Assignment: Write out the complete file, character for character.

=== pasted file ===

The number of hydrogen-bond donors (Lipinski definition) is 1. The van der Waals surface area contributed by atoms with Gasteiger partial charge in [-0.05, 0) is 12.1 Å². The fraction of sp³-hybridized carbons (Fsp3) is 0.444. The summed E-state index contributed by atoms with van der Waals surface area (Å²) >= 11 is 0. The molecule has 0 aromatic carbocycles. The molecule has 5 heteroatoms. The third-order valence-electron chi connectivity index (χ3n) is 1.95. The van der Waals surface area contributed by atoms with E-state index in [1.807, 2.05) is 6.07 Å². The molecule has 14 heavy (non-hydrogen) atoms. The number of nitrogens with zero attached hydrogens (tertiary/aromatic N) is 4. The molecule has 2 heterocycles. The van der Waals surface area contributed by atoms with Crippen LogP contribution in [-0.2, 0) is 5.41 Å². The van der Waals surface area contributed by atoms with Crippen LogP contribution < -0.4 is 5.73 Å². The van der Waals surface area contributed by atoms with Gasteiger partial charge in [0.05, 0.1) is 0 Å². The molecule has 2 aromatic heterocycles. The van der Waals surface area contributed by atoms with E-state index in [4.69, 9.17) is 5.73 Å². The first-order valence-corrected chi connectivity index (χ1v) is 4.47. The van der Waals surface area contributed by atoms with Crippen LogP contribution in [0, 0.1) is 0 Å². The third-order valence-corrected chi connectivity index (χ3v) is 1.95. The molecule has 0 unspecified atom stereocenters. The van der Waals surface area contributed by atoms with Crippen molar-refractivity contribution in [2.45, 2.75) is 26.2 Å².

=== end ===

The number of hydrogen-bond donors (Lipinski definition) is 1. The van der Waals surface area contributed by atoms with Gasteiger partial charge in [-0.05, 0) is 12.1 Å². The fraction of sp³-hybridized carbons (Fsp3) is 0.444. The summed E-state index contributed by atoms with van der Waals surface area (Å²) >= 11 is 0. The molecule has 0 aromatic carbocycles. The molecule has 5 heteroatoms. The third-order valence-electron chi connectivity index (χ3n) is 1.95. The van der Waals surface area contributed by atoms with E-state index in [1.807, 2.05) is 6.07 Å². The molecule has 14 heavy (non-hydrogen) atoms. The number of nitrogens with zero attached hydrogens (tertiary/aromatic N) is 4. The molecule has 2 heterocycles. The van der Waals surface area contributed by atoms with Crippen LogP contribution in [-0.2, 0) is 5.41 Å². The van der Waals surface area contributed by atoms with Crippen LogP contribution < -0.4 is 5.73 Å². The van der Waals surface area contributed by atoms with Gasteiger partial charge in [0.05, 0.1) is 0 Å². The molecule has 2 aromatic heterocycles. The van der Waals surface area contributed by atoms with E-state index in [4.69, 9.17) is 5.73 Å². The first-order valence-corrected chi connectivity index (χ1v) is 4.47. The van der Waals surface area contributed by atoms with Crippen LogP contribution in [0, 0.1) is 0 Å². The third-order valence-corrected chi connectivity index (χ3v) is 1.95. The molecule has 0 unspecified atom stereocenters. The van der Waals surface area contributed by atoms with Crippen molar-refractivity contribution in [2.45, 2.75) is 26.2 Å².